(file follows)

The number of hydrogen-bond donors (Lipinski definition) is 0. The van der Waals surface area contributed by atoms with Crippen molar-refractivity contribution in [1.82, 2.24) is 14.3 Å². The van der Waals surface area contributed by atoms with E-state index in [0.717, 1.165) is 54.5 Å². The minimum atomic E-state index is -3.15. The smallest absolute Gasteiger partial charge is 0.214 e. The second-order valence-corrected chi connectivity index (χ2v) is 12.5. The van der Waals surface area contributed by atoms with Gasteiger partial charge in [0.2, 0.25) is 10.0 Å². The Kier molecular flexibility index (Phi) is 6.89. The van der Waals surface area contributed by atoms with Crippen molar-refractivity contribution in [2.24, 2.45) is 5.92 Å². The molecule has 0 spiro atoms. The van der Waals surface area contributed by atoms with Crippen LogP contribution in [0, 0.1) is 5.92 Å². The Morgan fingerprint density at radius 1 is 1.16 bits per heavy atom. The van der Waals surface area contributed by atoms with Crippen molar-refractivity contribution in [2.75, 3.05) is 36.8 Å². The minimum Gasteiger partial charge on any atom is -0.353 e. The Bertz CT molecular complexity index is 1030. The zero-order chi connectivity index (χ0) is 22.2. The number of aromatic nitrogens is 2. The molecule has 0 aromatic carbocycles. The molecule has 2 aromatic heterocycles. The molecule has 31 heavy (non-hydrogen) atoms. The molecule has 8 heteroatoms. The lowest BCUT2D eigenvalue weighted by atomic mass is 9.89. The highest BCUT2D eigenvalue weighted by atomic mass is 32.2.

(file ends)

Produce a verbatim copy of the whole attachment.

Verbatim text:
The number of hydrogen-bond donors (Lipinski definition) is 0. The van der Waals surface area contributed by atoms with Crippen molar-refractivity contribution in [1.82, 2.24) is 14.3 Å². The van der Waals surface area contributed by atoms with E-state index in [0.717, 1.165) is 54.5 Å². The minimum atomic E-state index is -3.15. The smallest absolute Gasteiger partial charge is 0.214 e. The second-order valence-corrected chi connectivity index (χ2v) is 12.5. The van der Waals surface area contributed by atoms with Gasteiger partial charge in [0.2, 0.25) is 10.0 Å². The Kier molecular flexibility index (Phi) is 6.89. The van der Waals surface area contributed by atoms with Crippen molar-refractivity contribution in [2.24, 2.45) is 5.92 Å². The molecule has 0 spiro atoms. The van der Waals surface area contributed by atoms with Crippen LogP contribution in [0, 0.1) is 5.92 Å². The Morgan fingerprint density at radius 1 is 1.16 bits per heavy atom. The van der Waals surface area contributed by atoms with Crippen molar-refractivity contribution in [2.75, 3.05) is 36.8 Å². The minimum Gasteiger partial charge on any atom is -0.353 e. The Bertz CT molecular complexity index is 1030. The zero-order chi connectivity index (χ0) is 22.2. The number of aromatic nitrogens is 2. The molecule has 0 aromatic carbocycles. The molecule has 2 aromatic heterocycles. The molecule has 31 heavy (non-hydrogen) atoms. The molecule has 8 heteroatoms. The lowest BCUT2D eigenvalue weighted by atomic mass is 9.89. The highest BCUT2D eigenvalue weighted by atomic mass is 32.2.